This week we hear some simple and profound words of Jesus that come not too long before his death. The story comes from John 13:31-35. In it he speaks of love and invites the community of those who follow him to ‘love one another as I have loved you. When you do this everyone will know that you are my followers – if you love one another.’ The beginning of love is to love each other – those close by and part of the deep connections and relationships we have. It is to create communities where love is a tangible experience and God rests gently in our midst. It is a community of love where there is grace, respect, freedom to be who you can be, where the transformative power of Love runs amok with gracious abandon liberating people to grow into their fullest expression of who they were created to be. As we live in such love we know ourselves to be loved unconditionally and are enabled to love. We are drawn into a deeper expression of what it means to be human and to live more deeply into the Divine Image in which we were created and which is our essential being. Such love is the brightest light that enlightens life with hope and peace. It creates communities of freedom and joy and such communities are oases in a troubled world, places of rest, renewal and healing. They reach out beyond themselves into a world that longs to become what it can be.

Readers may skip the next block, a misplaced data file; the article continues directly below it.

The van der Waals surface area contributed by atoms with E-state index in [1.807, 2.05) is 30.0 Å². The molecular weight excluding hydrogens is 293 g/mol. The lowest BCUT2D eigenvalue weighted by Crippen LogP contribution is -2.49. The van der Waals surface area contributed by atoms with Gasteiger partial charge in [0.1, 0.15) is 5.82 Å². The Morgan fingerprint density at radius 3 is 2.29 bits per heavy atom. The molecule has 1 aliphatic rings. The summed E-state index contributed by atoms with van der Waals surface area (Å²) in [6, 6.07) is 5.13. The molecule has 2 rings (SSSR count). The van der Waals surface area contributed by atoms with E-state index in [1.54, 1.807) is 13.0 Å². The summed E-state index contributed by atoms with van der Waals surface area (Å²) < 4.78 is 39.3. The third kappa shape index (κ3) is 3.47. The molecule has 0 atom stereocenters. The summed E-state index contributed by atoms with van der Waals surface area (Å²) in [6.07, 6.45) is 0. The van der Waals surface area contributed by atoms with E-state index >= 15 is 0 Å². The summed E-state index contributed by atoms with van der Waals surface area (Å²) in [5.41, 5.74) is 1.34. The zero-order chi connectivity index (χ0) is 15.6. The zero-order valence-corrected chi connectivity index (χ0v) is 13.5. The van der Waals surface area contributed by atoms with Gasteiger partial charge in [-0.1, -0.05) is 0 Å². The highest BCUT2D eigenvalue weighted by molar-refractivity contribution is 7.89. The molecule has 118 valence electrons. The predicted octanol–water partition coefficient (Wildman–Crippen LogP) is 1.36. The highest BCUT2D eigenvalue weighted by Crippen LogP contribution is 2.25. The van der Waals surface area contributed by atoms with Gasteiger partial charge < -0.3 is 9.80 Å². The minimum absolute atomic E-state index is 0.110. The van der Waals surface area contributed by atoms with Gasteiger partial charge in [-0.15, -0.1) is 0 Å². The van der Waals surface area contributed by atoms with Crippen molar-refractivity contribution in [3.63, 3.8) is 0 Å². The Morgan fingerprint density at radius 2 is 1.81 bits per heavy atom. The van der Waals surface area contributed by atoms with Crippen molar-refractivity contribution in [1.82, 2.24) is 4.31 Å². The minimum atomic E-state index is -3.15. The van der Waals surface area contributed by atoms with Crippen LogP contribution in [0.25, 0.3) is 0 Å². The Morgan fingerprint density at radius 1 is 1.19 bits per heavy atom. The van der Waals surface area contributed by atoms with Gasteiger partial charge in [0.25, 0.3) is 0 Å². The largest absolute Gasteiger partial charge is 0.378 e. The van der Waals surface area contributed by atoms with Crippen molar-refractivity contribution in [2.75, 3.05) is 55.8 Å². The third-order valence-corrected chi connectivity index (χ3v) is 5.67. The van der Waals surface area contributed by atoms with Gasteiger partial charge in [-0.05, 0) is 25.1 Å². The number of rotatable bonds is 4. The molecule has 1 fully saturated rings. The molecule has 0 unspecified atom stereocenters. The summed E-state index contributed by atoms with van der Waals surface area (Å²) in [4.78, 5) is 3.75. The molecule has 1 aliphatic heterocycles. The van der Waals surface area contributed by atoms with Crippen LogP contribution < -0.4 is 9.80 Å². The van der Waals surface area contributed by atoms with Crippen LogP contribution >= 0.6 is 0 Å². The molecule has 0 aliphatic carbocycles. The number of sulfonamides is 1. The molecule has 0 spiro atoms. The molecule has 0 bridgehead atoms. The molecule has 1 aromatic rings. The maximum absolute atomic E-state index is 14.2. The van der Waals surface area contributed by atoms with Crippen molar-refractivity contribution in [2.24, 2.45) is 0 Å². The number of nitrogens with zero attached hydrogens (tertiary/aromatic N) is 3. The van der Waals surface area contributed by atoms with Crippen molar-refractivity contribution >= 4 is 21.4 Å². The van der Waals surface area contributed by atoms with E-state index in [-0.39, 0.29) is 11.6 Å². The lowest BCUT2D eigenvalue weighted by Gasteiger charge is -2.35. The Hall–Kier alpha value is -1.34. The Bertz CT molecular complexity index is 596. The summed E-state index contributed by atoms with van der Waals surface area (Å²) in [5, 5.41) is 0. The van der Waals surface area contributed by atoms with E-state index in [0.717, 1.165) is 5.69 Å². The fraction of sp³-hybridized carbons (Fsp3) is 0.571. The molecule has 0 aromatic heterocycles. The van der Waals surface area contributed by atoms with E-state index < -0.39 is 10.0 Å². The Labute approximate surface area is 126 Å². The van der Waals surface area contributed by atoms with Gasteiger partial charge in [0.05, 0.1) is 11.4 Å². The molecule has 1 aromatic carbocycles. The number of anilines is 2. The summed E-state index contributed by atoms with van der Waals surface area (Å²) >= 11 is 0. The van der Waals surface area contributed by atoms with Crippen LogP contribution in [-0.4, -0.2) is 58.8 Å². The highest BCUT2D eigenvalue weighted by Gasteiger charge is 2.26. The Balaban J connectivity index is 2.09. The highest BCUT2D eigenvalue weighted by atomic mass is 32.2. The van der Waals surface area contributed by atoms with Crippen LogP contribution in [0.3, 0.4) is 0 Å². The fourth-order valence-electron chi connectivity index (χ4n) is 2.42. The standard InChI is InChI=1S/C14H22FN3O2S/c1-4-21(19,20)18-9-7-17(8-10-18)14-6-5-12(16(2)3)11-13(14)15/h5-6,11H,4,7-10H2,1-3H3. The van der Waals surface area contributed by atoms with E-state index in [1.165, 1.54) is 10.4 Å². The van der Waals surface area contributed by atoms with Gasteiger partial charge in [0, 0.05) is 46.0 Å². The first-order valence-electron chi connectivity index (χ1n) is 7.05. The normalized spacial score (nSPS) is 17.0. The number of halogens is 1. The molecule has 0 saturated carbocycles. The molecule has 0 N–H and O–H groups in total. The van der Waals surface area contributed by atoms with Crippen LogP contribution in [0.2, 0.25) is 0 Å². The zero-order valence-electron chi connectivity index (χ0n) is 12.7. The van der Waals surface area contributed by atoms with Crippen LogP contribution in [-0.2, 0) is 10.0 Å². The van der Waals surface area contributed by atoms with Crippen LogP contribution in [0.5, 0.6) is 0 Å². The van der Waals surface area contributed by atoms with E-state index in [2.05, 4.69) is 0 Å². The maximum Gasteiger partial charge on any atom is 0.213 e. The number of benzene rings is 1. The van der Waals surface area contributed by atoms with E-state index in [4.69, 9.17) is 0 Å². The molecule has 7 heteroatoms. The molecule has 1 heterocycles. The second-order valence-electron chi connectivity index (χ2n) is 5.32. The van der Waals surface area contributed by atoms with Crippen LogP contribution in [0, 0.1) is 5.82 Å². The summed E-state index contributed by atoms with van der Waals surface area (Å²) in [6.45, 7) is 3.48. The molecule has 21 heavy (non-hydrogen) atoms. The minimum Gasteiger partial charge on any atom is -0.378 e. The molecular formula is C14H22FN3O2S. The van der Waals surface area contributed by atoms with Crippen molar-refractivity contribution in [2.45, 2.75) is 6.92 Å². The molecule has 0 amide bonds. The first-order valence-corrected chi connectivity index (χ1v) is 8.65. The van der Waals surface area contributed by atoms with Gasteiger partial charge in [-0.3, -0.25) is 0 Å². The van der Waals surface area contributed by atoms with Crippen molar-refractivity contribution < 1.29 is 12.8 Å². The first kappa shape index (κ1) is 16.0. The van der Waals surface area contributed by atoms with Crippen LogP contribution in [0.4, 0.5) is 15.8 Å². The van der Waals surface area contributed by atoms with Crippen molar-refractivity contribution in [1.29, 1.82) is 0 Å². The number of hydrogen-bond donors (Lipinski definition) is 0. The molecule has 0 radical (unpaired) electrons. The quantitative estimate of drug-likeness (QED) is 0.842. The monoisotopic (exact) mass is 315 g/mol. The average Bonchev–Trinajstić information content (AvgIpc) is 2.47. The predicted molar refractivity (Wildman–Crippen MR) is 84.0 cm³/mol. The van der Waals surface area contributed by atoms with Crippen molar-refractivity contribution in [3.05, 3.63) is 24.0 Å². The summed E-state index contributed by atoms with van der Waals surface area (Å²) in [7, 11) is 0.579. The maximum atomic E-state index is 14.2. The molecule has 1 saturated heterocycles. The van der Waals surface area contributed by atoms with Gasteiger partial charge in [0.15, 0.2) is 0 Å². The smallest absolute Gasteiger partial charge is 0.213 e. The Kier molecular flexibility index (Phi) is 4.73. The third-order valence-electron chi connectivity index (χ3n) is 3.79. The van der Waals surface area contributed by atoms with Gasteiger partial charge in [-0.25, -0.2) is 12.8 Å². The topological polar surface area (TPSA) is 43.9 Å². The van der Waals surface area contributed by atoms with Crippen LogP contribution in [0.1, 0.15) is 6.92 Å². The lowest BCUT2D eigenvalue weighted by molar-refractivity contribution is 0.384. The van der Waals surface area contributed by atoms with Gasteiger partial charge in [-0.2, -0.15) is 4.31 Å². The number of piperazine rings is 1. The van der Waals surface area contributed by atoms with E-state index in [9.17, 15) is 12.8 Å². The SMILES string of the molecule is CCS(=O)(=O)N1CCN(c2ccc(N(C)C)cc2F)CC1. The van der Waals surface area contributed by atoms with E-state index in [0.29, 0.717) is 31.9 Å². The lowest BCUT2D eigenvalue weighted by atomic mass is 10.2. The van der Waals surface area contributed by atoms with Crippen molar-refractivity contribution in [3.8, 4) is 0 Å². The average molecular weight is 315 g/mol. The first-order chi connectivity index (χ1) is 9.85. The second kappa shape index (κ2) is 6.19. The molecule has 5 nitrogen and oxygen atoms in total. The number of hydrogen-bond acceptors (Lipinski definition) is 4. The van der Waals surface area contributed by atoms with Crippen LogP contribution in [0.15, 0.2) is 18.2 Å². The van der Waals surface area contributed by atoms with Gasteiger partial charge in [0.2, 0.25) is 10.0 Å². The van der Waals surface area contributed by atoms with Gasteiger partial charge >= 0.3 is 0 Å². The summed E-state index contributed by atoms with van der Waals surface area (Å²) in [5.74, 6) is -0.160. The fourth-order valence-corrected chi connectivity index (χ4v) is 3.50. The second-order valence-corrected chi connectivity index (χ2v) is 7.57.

Love one another as I have loved you! – Jesus of Nazareth